#24. Acquire a good-quality compass and learn the basics of navigation

IDEA #24. Acquire a good-quality compass designed to be used in navigation and learn the basics of navigation using the compass and a map; there are online resources as well excellent books available in libraries to teach these skills.

Some outdoor enthusiasts will tell you that map-and-compass land navigation has gone the way of the dodo in the age of GPS, but when the batteries run out, or when the satellites are down (as they were for a period after 9/11/2001) it takes a magnetic compass and a good map to tell you where you are.

The location of north has been part of the human knowledge base for millennia, but understanding the magnetic compass gave medieval Europeans the ability to navigate precisely. Greater sophistication in compass design (and an awareness that magnetic north is not always true north) has made possible not only voyages of discovery but also more mundane activities such as land surveying.

Learning even the most rudimentary skills involving a compass—following a set course, for example—involves logical and mathematical thinking as well as sustained attention; lots of instructional resources can be found on the internet. Land navigation using a compass and a map is even more complex, involving visualization of landform and structure as well as an understanding of angles. Even a short journey accomplished by this method can bring a considerable feeling of accomplishment, and it is not then difficult to imagine how it might even be possible to cross a mountain range or a desert using just simple instruments.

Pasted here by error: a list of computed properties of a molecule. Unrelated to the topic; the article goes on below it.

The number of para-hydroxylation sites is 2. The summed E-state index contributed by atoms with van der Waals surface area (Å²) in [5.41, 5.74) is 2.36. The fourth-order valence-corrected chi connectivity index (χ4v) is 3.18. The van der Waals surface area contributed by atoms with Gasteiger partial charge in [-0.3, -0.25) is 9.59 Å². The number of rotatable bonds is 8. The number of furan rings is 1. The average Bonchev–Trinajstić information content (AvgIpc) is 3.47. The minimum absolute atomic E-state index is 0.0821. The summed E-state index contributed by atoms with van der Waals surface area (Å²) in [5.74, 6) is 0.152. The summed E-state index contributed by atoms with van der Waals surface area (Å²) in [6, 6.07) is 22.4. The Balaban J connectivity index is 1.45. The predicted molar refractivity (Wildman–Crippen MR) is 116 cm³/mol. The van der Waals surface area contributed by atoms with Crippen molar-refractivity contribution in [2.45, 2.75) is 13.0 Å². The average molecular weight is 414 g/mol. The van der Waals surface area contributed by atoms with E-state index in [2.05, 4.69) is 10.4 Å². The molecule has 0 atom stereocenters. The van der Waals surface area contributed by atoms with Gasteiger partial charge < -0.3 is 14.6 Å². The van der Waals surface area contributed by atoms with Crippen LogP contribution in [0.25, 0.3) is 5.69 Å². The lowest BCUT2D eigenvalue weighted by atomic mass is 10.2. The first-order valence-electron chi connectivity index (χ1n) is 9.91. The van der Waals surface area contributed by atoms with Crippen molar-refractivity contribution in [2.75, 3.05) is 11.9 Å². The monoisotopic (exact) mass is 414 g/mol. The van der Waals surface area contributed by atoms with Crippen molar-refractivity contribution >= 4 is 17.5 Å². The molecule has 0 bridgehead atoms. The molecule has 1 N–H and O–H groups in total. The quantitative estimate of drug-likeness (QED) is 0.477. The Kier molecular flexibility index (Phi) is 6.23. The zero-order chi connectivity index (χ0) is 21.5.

A serviceable compass need not be expensive—adequate models can be had for under fifteen dollars—but it may be possible to find a local hiking or orienteering (a sport involving running as well as compass navigation) group willing to provide both instruction and equipment to an interested novice. Maps suitable for serious navigation can be located through the government—US Geodetic Service topographical maps for land use and NOAA charts for marine use—or though stores specializing in maps or outdoor recreation; marinas and boatyards carry nautical charts.

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